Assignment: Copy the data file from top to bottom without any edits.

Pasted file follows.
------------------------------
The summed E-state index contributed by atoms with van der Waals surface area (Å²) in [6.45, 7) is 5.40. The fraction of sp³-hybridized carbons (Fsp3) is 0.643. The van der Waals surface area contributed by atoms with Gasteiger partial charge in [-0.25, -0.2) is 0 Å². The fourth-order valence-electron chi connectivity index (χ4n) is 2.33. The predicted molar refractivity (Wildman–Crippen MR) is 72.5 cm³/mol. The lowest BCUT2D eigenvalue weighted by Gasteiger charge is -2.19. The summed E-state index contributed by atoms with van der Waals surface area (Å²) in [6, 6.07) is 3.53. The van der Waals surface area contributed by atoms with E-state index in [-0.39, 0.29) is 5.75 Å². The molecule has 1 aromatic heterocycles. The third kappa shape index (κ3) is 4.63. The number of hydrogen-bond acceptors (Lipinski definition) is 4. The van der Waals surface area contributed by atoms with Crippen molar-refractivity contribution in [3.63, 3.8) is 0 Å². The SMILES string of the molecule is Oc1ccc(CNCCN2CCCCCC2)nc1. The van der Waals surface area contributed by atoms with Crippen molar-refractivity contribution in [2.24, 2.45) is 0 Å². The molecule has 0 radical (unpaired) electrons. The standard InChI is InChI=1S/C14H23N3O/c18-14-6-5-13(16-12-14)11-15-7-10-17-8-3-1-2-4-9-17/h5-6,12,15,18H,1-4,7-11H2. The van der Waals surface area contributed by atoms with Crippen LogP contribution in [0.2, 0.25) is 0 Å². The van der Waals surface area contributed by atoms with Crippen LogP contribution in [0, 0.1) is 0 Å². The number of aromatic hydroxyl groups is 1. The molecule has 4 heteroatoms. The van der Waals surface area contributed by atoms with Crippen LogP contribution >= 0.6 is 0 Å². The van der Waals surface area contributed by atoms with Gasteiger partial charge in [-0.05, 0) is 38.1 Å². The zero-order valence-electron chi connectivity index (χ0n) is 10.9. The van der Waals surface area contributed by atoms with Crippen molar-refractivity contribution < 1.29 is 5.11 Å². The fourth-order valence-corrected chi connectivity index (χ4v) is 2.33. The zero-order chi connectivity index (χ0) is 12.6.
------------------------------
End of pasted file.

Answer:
The summed E-state index contributed by atoms with van der Waals surface area (Å²) in [6.45, 7) is 5.40. The fraction of sp³-hybridized carbons (Fsp3) is 0.643. The van der Waals surface area contributed by atoms with Gasteiger partial charge in [-0.25, -0.2) is 0 Å². The fourth-order valence-electron chi connectivity index (χ4n) is 2.33. The predicted molar refractivity (Wildman–Crippen MR) is 72.5 cm³/mol. The lowest BCUT2D eigenvalue weighted by Gasteiger charge is -2.19. The summed E-state index contributed by atoms with van der Waals surface area (Å²) in [6, 6.07) is 3.53. The van der Waals surface area contributed by atoms with E-state index in [-0.39, 0.29) is 5.75 Å². The molecule has 1 aromatic heterocycles. The third kappa shape index (κ3) is 4.63. The number of hydrogen-bond acceptors (Lipinski definition) is 4. The van der Waals surface area contributed by atoms with Crippen molar-refractivity contribution in [3.63, 3.8) is 0 Å². The SMILES string of the molecule is Oc1ccc(CNCCN2CCCCCC2)nc1. The van der Waals surface area contributed by atoms with Crippen molar-refractivity contribution in [2.24, 2.45) is 0 Å². The molecule has 0 radical (unpaired) electrons. The standard InChI is InChI=1S/C14H23N3O/c18-14-6-5-13(16-12-14)11-15-7-10-17-8-3-1-2-4-9-17/h5-6,12,15,18H,1-4,7-11H2. The van der Waals surface area contributed by atoms with Crippen LogP contribution in [0.2, 0.25) is 0 Å². The van der Waals surface area contributed by atoms with Crippen LogP contribution in [0, 0.1) is 0 Å². The number of aromatic hydroxyl groups is 1. The molecule has 4 heteroatoms. The van der Waals surface area contributed by atoms with Crippen LogP contribution >= 0.6 is 0 Å². The van der Waals surface area contributed by atoms with Gasteiger partial charge in [-0.05, 0) is 38.1 Å². The zero-order valence-electron chi connectivity index (χ0n) is 10.9. The van der Waals surface area contributed by atoms with Crippen molar-refractivity contribution < 1.29 is 5.11 Å². The fourth-order valence-corrected chi connectivity index (χ4v) is 2.33. The zero-order chi connectivity index (χ0) is 12.6.